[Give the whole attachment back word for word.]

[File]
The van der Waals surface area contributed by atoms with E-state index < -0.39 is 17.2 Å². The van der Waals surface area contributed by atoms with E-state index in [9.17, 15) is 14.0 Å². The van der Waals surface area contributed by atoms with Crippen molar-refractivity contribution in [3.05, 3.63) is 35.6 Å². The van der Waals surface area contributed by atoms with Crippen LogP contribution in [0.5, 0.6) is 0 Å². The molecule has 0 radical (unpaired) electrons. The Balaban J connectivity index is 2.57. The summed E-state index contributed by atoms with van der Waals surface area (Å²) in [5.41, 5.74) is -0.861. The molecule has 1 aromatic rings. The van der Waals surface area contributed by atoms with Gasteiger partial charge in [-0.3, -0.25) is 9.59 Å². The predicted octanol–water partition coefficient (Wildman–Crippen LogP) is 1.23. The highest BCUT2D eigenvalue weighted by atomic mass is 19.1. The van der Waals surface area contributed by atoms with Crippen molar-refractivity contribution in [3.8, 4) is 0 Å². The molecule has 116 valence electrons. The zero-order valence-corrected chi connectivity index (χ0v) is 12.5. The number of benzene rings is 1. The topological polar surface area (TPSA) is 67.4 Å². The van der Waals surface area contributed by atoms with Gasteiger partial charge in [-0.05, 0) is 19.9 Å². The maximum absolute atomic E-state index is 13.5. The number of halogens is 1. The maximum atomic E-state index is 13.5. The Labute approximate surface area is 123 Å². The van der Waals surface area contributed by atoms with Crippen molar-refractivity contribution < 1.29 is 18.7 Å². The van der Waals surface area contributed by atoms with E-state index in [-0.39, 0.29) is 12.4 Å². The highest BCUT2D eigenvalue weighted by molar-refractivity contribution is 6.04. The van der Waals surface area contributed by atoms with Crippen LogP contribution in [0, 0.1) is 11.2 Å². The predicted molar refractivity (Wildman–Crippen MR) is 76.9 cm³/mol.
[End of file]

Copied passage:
The van der Waals surface area contributed by atoms with E-state index < -0.39 is 17.2 Å². The van der Waals surface area contributed by atoms with E-state index in [9.17, 15) is 14.0 Å². The van der Waals surface area contributed by atoms with Crippen molar-refractivity contribution in [3.05, 3.63) is 35.6 Å². The van der Waals surface area contributed by atoms with Crippen LogP contribution in [0.5, 0.6) is 0 Å². The molecule has 0 radical (unpaired) electrons. The Balaban J connectivity index is 2.57. The summed E-state index contributed by atoms with van der Waals surface area (Å²) in [5.41, 5.74) is -0.861. The molecule has 1 aromatic rings. The van der Waals surface area contributed by atoms with Gasteiger partial charge in [-0.3, -0.25) is 9.59 Å². The predicted octanol–water partition coefficient (Wildman–Crippen LogP) is 1.23. The highest BCUT2D eigenvalue weighted by atomic mass is 19.1. The van der Waals surface area contributed by atoms with Crippen molar-refractivity contribution in [3.8, 4) is 0 Å². The molecule has 116 valence electrons. The zero-order valence-corrected chi connectivity index (χ0v) is 12.5. The number of benzene rings is 1. The topological polar surface area (TPSA) is 67.4 Å². The van der Waals surface area contributed by atoms with Gasteiger partial charge in [-0.05, 0) is 19.9 Å². The maximum absolute atomic E-state index is 13.5. The number of halogens is 1. The maximum atomic E-state index is 13.5. The Labute approximate surface area is 123 Å². The van der Waals surface area contributed by atoms with Crippen molar-refractivity contribution < 1.29 is 18.7 Å². The van der Waals surface area contributed by atoms with E-state index in [-0.39, 0.29) is 12.4 Å². The highest BCUT2D eigenvalue weighted by molar-refractivity contribution is 6.04. The van der Waals surface area contributed by atoms with Crippen LogP contribution in [0, 0.1) is 11.2 Å². The predicted molar refractivity (Wildman–Crippen MR) is 76.9 cm³/mol.